The majority of Cypriots do not consider bird trapping a serious issue, despite it being illegal by national legislation since 1974. But with 152 different bird species implicated, of which 78 being classified as threatened; and more than 2.5 million birds killed every year it becomes clear that an ecological disaster is taking place under the radar.
So a major shift in public opinion is needed: with funding from the MAVA Foundation, BirdLife Cyprus embarked on a zero-tolerance communications campaign to shift public opinion against ambelopoulia and trapping. In Cyprus it is quite ground-breaking to be disseminating in-your-face environmental messages, and BirdLife Cyprus is taking their campaign right into the public eye. They have placed huge Make the Change: Say No to Ambelopoulia posters on billboards on major highways and in notorious trapping areas, and pushed further with national media coverage in the lead up to the spring hunting season.
The campaign is dispelling the myth that bird trapping is still the harmless, small-scale tradition it perhaps used to be: in fact it is a lucrative and industrialised business earning mafia-like criminal networks a total of around €15 million illegally each year, according to the state Game and Fauna Service. “This initiative funded by the MAVA Foundation gave us the platform we needed to jump to a new level in our communications campaigning”, said Martin Hellicar, Research Coordinator, BirdLife Cyprus. Martin and the team are focusing their messages on the huge scale of the organised slaughter and the reckless non-selectivity of the criminals’ trapping methods. When informed, the public are largely against it.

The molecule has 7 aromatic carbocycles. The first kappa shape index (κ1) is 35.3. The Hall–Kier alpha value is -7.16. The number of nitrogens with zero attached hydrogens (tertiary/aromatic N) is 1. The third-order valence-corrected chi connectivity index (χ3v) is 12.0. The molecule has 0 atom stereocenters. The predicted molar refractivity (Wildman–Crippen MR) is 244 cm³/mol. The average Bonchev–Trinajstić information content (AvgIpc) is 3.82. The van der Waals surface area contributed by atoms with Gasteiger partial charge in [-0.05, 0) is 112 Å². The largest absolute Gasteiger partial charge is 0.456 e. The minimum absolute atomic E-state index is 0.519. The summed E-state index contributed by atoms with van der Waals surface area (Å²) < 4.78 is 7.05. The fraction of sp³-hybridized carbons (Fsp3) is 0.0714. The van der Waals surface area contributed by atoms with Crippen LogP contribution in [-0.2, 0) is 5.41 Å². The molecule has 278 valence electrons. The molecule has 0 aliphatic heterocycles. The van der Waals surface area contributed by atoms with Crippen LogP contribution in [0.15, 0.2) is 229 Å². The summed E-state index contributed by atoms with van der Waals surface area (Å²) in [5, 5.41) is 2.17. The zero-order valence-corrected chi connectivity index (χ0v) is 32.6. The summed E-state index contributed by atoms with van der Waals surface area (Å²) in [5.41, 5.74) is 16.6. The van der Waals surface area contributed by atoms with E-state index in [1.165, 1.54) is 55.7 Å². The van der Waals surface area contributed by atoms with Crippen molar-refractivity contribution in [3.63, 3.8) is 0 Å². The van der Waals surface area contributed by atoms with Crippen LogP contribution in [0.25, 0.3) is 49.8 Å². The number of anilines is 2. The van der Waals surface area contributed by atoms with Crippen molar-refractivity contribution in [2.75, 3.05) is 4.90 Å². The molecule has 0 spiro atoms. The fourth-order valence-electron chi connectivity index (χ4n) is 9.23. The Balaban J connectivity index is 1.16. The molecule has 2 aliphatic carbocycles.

BirdLife Partners recognise that long-term commitments are needed to solve such a chronic problem as illegal killing, so it is important to cut the recruitment of the next generation. As well as pushing for political and consumer change, BirdLife Cyprus’ communications campaign is finding a way into the trapping communities through school visits. Sadly, many children there have seen nets and limesticks in use. “At one particular school”, said Natalie Stylianou, Media Officer for BirdLife Cyprus, “the first mention of the word ambelopoulia caused one young boy to immediately rub his belly and lick his lips.” It is a difficult arena, but one that the team are making a big difference in.
With the initial MAVA foundation funding, the team first produced educational materials and the success of this catalysed further funding for an educational package including a cartoon animation in which a friendly blackcap clearly explains his plight, and the aforementioned board game.